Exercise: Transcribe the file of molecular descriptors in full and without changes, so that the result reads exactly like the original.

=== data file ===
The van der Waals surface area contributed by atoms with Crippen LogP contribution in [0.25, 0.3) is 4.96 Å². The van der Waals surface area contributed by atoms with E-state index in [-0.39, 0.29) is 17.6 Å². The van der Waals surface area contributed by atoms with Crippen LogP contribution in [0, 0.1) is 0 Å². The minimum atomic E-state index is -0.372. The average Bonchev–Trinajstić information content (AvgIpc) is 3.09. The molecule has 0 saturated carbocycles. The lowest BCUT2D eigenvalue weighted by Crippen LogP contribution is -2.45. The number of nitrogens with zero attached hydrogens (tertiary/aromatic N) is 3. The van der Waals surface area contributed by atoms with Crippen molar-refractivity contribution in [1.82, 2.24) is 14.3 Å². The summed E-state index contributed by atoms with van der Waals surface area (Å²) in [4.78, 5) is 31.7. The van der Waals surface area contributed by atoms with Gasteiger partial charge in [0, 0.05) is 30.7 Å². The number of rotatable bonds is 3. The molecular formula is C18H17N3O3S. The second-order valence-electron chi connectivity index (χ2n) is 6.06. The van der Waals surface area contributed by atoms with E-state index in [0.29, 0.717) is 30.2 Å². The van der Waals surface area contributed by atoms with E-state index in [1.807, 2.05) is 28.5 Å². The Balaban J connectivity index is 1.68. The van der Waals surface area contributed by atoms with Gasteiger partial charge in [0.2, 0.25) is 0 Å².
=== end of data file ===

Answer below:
The van der Waals surface area contributed by atoms with Crippen LogP contribution in [0.25, 0.3) is 4.96 Å². The van der Waals surface area contributed by atoms with E-state index in [-0.39, 0.29) is 17.6 Å². The van der Waals surface area contributed by atoms with Crippen LogP contribution in [0, 0.1) is 0 Å². The minimum atomic E-state index is -0.372. The average Bonchev–Trinajstić information content (AvgIpc) is 3.09. The molecule has 0 saturated carbocycles. The lowest BCUT2D eigenvalue weighted by Crippen LogP contribution is -2.45. The number of nitrogens with zero attached hydrogens (tertiary/aromatic N) is 3. The van der Waals surface area contributed by atoms with Crippen molar-refractivity contribution in [1.82, 2.24) is 14.3 Å². The summed E-state index contributed by atoms with van der Waals surface area (Å²) in [4.78, 5) is 31.7. The van der Waals surface area contributed by atoms with Gasteiger partial charge in [0, 0.05) is 30.7 Å². The number of rotatable bonds is 3. The molecular formula is C18H17N3O3S. The second-order valence-electron chi connectivity index (χ2n) is 6.06. The van der Waals surface area contributed by atoms with E-state index in [0.29, 0.717) is 30.2 Å². The van der Waals surface area contributed by atoms with E-state index in [1.807, 2.05) is 28.5 Å². The Balaban J connectivity index is 1.68. The van der Waals surface area contributed by atoms with Gasteiger partial charge in [0.2, 0.25) is 0 Å².